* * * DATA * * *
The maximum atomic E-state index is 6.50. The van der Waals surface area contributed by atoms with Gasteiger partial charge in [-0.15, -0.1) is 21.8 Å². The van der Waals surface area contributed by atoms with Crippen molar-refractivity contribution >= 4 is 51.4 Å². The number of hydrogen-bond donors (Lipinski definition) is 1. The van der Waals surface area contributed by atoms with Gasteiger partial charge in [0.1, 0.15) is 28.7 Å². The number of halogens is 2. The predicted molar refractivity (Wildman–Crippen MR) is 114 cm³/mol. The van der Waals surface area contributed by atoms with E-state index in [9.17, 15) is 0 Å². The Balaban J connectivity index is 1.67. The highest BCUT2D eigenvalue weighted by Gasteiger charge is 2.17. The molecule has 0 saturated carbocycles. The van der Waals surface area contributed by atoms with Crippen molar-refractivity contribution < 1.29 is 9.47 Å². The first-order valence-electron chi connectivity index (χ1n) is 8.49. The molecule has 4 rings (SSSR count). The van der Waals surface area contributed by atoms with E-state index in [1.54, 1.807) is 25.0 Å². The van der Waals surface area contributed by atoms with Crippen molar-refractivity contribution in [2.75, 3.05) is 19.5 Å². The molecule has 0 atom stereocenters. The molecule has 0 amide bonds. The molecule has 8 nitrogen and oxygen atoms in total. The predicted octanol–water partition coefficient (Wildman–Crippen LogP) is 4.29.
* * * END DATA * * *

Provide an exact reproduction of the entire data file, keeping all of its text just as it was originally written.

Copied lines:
The maximum atomic E-state index is 6.50. The van der Waals surface area contributed by atoms with Gasteiger partial charge in [-0.15, -0.1) is 21.8 Å². The van der Waals surface area contributed by atoms with Crippen molar-refractivity contribution >= 4 is 51.4 Å². The number of hydrogen-bond donors (Lipinski definition) is 1. The van der Waals surface area contributed by atoms with Gasteiger partial charge in [0.1, 0.15) is 28.7 Å². The number of halogens is 2. The predicted molar refractivity (Wildman–Crippen MR) is 114 cm³/mol. The van der Waals surface area contributed by atoms with E-state index in [9.17, 15) is 0 Å². The Balaban J connectivity index is 1.67. The highest BCUT2D eigenvalue weighted by Gasteiger charge is 2.17. The molecule has 0 saturated carbocycles. The van der Waals surface area contributed by atoms with Crippen molar-refractivity contribution < 1.29 is 9.47 Å². The first-order valence-electron chi connectivity index (χ1n) is 8.49. The molecule has 4 rings (SSSR count). The van der Waals surface area contributed by atoms with E-state index in [1.54, 1.807) is 25.0 Å². The van der Waals surface area contributed by atoms with Crippen molar-refractivity contribution in [2.75, 3.05) is 19.5 Å². The molecule has 0 atom stereocenters. The molecule has 0 amide bonds. The molecule has 8 nitrogen and oxygen atoms in total. The predicted octanol–water partition coefficient (Wildman–Crippen LogP) is 4.29.